"Apart from being very upset that it happened - a part of me thought: 'Oh no, not this all over again. I don't want to have to deal with this' - I sat down to write something about it and I just felt so tired, tired of terrorism, so pissed off with it. I don't have the heart to do it," says Djalili.
Djalili's perspective is deeper than his stage persona suggests. He was born in London in 1965; his father was a foreign correspondent for an Iranian newspaper. After the revolution in 1979 that brought the Ayatollah Khomeni to power, the family were granted refugee status. On stage, however, Djalili liked to give the impression that he had just arrived: "Keep the laughs coming," he used to say. "It helps with my asylum application."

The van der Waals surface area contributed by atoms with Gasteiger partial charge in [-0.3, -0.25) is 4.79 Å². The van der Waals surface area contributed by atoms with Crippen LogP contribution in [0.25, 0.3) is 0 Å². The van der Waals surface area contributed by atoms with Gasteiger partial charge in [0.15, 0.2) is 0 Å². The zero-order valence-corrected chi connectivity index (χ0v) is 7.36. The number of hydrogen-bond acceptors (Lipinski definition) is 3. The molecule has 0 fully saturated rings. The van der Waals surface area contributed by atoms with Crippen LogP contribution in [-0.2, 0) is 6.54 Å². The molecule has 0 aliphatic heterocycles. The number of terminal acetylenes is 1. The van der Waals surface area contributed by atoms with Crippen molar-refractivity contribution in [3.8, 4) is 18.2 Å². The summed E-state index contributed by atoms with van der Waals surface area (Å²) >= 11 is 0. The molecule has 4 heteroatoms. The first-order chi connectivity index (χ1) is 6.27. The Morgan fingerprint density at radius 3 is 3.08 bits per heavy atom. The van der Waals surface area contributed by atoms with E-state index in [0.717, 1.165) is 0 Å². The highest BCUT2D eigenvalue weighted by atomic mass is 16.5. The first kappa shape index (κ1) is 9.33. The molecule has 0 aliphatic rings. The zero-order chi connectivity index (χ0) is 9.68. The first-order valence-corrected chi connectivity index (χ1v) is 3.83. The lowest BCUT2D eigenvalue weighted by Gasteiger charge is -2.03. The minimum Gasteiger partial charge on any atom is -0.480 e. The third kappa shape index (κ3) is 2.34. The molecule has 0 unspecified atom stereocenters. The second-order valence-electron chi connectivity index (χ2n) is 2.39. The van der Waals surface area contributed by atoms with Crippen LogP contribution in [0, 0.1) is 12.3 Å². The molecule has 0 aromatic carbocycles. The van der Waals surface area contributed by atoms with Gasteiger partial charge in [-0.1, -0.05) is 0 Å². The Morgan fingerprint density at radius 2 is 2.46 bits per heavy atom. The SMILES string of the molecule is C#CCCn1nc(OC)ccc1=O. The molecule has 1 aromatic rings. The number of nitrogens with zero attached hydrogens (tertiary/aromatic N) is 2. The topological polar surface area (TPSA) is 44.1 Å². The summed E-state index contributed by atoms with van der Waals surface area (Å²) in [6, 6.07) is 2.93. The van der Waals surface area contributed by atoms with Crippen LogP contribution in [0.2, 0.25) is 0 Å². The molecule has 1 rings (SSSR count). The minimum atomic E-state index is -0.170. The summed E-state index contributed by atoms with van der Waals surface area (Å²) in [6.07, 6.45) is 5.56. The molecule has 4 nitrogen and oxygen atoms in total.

Now, however, times have changed. "I want to make mainstream Britain accept me as a comedian without the baggage of being Iranian. That's why I am doing this Edinburgh show [No Agenda] this year: to sell out a 700-seat theatre and have people listen to what I want to talk about, and afterwards come out and say 'Oh my God, that's that Iranian guy who talked about September 11 a couple of years ago, and he just talked about middle-class mothers in East Sheen.' The question I am asking is: are we a multicultural society when we can accept this guy on his own merits?"
Edinburgh will allow him to prove something to himself, Djalili hopes: "I really feel I'm going as the ethnic sideshow but will hopefully come out as a proper comedian. To be funny is not enough. A lot of people have the gift to be funny; it's what you do with it that counts."
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